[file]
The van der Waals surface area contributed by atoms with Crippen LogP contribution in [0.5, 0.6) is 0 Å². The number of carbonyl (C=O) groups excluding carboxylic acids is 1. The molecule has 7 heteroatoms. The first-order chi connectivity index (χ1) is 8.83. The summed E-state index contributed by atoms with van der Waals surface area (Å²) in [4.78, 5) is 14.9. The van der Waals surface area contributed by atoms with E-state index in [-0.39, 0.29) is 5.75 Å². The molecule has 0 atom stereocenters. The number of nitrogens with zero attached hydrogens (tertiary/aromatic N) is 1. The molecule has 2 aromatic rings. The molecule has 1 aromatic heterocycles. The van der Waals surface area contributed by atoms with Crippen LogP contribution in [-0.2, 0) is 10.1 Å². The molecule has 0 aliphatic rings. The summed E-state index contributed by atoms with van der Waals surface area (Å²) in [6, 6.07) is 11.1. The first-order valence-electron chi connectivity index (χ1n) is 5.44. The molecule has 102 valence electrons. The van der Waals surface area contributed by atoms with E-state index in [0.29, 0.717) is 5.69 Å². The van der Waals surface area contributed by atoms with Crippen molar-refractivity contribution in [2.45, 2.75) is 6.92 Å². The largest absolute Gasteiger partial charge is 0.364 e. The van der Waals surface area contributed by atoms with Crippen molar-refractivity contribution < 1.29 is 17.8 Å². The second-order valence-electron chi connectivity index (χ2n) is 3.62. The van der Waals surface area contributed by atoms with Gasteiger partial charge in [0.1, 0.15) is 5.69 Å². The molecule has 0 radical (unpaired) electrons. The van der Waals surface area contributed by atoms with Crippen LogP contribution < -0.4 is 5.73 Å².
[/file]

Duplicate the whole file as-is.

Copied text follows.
The van der Waals surface area contributed by atoms with Crippen LogP contribution in [0.5, 0.6) is 0 Å². The number of carbonyl (C=O) groups excluding carboxylic acids is 1. The molecule has 7 heteroatoms. The first-order chi connectivity index (χ1) is 8.83. The summed E-state index contributed by atoms with van der Waals surface area (Å²) in [4.78, 5) is 14.9. The van der Waals surface area contributed by atoms with E-state index in [-0.39, 0.29) is 5.75 Å². The molecule has 0 atom stereocenters. The number of nitrogens with zero attached hydrogens (tertiary/aromatic N) is 1. The molecule has 2 aromatic rings. The molecule has 1 aromatic heterocycles. The van der Waals surface area contributed by atoms with Crippen LogP contribution in [-0.2, 0) is 10.1 Å². The molecule has 0 aliphatic rings. The summed E-state index contributed by atoms with van der Waals surface area (Å²) in [6, 6.07) is 11.1. The first-order valence-electron chi connectivity index (χ1n) is 5.44. The molecule has 102 valence electrons. The van der Waals surface area contributed by atoms with E-state index in [0.29, 0.717) is 5.69 Å². The van der Waals surface area contributed by atoms with Crippen molar-refractivity contribution in [2.45, 2.75) is 6.92 Å². The largest absolute Gasteiger partial charge is 0.364 e. The van der Waals surface area contributed by atoms with Crippen molar-refractivity contribution < 1.29 is 17.8 Å². The second-order valence-electron chi connectivity index (χ2n) is 3.62. The van der Waals surface area contributed by atoms with Gasteiger partial charge in [0.1, 0.15) is 5.69 Å². The molecule has 0 radical (unpaired) electrons. The van der Waals surface area contributed by atoms with Crippen LogP contribution < -0.4 is 5.73 Å².